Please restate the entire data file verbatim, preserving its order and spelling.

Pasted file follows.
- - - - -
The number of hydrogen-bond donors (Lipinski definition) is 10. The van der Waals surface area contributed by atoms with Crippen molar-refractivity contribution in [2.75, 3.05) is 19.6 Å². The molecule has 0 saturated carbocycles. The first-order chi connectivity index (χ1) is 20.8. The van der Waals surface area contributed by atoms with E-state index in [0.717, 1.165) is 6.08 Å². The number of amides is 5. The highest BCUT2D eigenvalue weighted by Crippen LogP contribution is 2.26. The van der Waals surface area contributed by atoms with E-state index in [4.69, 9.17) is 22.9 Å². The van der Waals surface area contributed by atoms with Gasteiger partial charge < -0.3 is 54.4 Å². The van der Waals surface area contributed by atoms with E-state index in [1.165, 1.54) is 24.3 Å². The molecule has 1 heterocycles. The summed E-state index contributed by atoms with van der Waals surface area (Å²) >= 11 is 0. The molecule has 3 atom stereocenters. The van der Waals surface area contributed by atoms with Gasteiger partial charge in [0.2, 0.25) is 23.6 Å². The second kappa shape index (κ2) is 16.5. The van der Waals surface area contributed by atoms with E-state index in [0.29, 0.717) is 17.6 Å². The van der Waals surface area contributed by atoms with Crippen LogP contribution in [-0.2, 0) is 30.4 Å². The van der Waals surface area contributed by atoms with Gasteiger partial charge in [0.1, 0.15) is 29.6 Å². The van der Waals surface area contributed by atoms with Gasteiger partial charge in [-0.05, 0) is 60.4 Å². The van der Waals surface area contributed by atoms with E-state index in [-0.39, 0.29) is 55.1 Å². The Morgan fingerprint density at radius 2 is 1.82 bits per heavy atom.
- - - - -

The number of hydrogen-bond donors (Lipinski definition) is 10. The van der Waals surface area contributed by atoms with Crippen molar-refractivity contribution in [2.75, 3.05) is 19.6 Å². The molecule has 0 saturated carbocycles. The first-order chi connectivity index (χ1) is 20.8. The van der Waals surface area contributed by atoms with E-state index in [0.717, 1.165) is 6.08 Å². The number of amides is 5. The highest BCUT2D eigenvalue weighted by Crippen LogP contribution is 2.26. The van der Waals surface area contributed by atoms with E-state index in [4.69, 9.17) is 22.9 Å². The van der Waals surface area contributed by atoms with Gasteiger partial charge < -0.3 is 54.4 Å². The van der Waals surface area contributed by atoms with E-state index in [1.165, 1.54) is 24.3 Å². The molecule has 1 heterocycles. The summed E-state index contributed by atoms with van der Waals surface area (Å²) >= 11 is 0. The molecule has 3 atom stereocenters. The van der Waals surface area contributed by atoms with Gasteiger partial charge in [0.2, 0.25) is 23.6 Å². The second kappa shape index (κ2) is 16.5. The van der Waals surface area contributed by atoms with E-state index in [0.29, 0.717) is 17.6 Å². The van der Waals surface area contributed by atoms with Crippen LogP contribution in [-0.2, 0) is 30.4 Å². The van der Waals surface area contributed by atoms with Gasteiger partial charge in [0.1, 0.15) is 29.6 Å². The van der Waals surface area contributed by atoms with Gasteiger partial charge in [-0.05, 0) is 60.4 Å². The van der Waals surface area contributed by atoms with E-state index in [-0.39, 0.29) is 55.1 Å². The Morgan fingerprint density at radius 2 is 1.82 bits per heavy atom.